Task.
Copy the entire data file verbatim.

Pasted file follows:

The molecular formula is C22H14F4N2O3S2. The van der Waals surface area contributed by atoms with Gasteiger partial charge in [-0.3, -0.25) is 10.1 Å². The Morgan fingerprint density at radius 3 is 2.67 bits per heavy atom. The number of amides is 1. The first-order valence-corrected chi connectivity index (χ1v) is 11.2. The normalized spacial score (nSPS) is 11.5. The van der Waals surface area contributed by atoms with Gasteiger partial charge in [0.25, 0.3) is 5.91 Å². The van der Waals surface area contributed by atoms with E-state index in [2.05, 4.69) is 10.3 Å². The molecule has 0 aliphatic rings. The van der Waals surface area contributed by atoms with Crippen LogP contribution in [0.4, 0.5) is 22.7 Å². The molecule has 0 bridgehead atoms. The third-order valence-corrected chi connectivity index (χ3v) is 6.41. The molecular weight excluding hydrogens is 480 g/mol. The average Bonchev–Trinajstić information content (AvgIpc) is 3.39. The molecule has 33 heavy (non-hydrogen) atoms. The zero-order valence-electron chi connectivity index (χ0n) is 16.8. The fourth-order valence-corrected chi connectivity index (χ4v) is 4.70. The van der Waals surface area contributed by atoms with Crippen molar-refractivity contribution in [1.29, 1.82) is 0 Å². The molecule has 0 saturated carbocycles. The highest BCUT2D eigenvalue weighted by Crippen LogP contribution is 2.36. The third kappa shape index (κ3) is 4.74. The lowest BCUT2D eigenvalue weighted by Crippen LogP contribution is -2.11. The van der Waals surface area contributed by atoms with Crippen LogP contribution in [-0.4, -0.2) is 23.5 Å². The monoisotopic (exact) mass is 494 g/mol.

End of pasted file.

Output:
The molecular formula is C22H14F4N2O3S2. The van der Waals surface area contributed by atoms with Gasteiger partial charge in [-0.3, -0.25) is 10.1 Å². The Morgan fingerprint density at radius 3 is 2.67 bits per heavy atom. The number of amides is 1. The first-order valence-corrected chi connectivity index (χ1v) is 11.2. The normalized spacial score (nSPS) is 11.5. The van der Waals surface area contributed by atoms with Gasteiger partial charge in [0.25, 0.3) is 5.91 Å². The van der Waals surface area contributed by atoms with E-state index in [2.05, 4.69) is 10.3 Å². The molecule has 0 aliphatic rings. The van der Waals surface area contributed by atoms with Crippen LogP contribution in [0.4, 0.5) is 22.7 Å². The molecule has 0 bridgehead atoms. The third-order valence-corrected chi connectivity index (χ3v) is 6.41. The molecular weight excluding hydrogens is 480 g/mol. The average Bonchev–Trinajstić information content (AvgIpc) is 3.39. The molecule has 33 heavy (non-hydrogen) atoms. The zero-order valence-electron chi connectivity index (χ0n) is 16.8. The fourth-order valence-corrected chi connectivity index (χ4v) is 4.70. The van der Waals surface area contributed by atoms with Crippen molar-refractivity contribution in [1.29, 1.82) is 0 Å². The molecule has 0 saturated carbocycles. The highest BCUT2D eigenvalue weighted by Crippen LogP contribution is 2.36. The third kappa shape index (κ3) is 4.74. The lowest BCUT2D eigenvalue weighted by Crippen LogP contribution is -2.11. The van der Waals surface area contributed by atoms with Crippen LogP contribution in [-0.4, -0.2) is 23.5 Å². The monoisotopic (exact) mass is 494 g/mol.